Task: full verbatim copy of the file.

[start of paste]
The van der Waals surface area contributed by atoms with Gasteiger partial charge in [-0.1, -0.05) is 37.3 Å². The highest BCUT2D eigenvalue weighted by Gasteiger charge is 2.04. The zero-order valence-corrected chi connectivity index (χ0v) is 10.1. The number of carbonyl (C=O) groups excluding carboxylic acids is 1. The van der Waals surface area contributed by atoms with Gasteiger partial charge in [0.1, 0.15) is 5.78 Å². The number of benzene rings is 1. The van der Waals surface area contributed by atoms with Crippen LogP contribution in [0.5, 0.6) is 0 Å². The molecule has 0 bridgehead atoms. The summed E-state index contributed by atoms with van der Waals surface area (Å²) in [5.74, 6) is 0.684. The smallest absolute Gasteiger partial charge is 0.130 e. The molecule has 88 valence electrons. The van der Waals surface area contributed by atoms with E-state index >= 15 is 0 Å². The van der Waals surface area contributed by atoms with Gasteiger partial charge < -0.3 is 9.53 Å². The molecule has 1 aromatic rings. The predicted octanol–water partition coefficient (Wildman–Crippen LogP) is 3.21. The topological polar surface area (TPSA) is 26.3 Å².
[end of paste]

The van der Waals surface area contributed by atoms with Gasteiger partial charge in [-0.1, -0.05) is 37.3 Å². The highest BCUT2D eigenvalue weighted by Gasteiger charge is 2.04. The zero-order valence-corrected chi connectivity index (χ0v) is 10.1. The number of carbonyl (C=O) groups excluding carboxylic acids is 1. The van der Waals surface area contributed by atoms with Gasteiger partial charge in [0.1, 0.15) is 5.78 Å². The number of benzene rings is 1. The van der Waals surface area contributed by atoms with Crippen LogP contribution in [0.5, 0.6) is 0 Å². The molecule has 0 bridgehead atoms. The summed E-state index contributed by atoms with van der Waals surface area (Å²) in [5.74, 6) is 0.684. The smallest absolute Gasteiger partial charge is 0.130 e. The molecule has 88 valence electrons. The van der Waals surface area contributed by atoms with E-state index >= 15 is 0 Å². The van der Waals surface area contributed by atoms with Gasteiger partial charge < -0.3 is 9.53 Å². The molecule has 1 aromatic rings. The predicted octanol–water partition coefficient (Wildman–Crippen LogP) is 3.21. The topological polar surface area (TPSA) is 26.3 Å².